Video URL http://pirsa.org/21030029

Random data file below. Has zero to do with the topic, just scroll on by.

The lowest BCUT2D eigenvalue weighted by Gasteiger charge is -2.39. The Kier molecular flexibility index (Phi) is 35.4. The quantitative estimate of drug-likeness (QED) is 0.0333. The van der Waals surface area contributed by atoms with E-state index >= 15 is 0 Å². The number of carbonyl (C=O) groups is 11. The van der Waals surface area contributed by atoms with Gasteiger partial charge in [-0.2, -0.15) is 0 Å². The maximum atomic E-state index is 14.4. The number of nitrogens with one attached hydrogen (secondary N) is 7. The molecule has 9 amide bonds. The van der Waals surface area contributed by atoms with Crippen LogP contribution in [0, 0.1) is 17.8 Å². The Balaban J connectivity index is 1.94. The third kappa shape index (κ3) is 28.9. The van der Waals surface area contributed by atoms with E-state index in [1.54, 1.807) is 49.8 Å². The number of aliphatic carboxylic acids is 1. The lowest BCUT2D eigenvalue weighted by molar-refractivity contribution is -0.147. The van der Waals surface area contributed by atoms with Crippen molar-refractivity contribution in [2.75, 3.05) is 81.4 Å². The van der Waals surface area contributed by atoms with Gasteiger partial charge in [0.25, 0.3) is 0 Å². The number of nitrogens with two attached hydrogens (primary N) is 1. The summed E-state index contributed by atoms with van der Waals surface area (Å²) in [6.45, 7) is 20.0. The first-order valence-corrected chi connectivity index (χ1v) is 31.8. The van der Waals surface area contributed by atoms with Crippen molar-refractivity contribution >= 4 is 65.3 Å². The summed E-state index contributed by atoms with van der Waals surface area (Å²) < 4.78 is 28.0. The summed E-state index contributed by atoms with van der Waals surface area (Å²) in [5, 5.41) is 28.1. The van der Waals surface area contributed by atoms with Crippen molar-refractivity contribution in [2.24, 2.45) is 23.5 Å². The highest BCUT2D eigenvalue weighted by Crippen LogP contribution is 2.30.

A remarkable aspect of 4-dimensional complexified General Relativity (GR) is that it can be non-trivially deformed: there exists an infinite-parameter set of modifications with the same degree of freedom count. It is trivial to impose reality conditions that lead to real theories with Euclidean or split signature, but the situation is more complicated and not yet fully understood in the Lorentzian case, which is the subject of this talk. I will first show that the choice of potentially consistent reality conditions is essentially unique and boils down to the reality of the underlying 3-metric at the canonical level, as in the case of GR. For simplicity, I will focus on a subset of modified theories that correspond to a natural extension of Ashtekar's Hamiltonian constraint, namely, a linear combination of EEE, EEB, EBB and BBB. Interestingly, the evolution equations for the 3-metric and its first time-derivative take the same form as in GR, but with an effective stress tensor source which cannot be expressed in terms of these two fields. Modified theories therefore appear as essentially "non-metric" in that they do not admit a closed geometrodynamics form. In particular, this obstructs the conservation of the reality conditions, because the effective source remains complex. Alternatively, if we insist on reality, we obtain extra reality conditions which then leave no room for degrees of freedom. I will finally argue that this should be a generic feature of the Lorenzian modified theories, in stark contrast to their Euclidean and split-signature counterparts.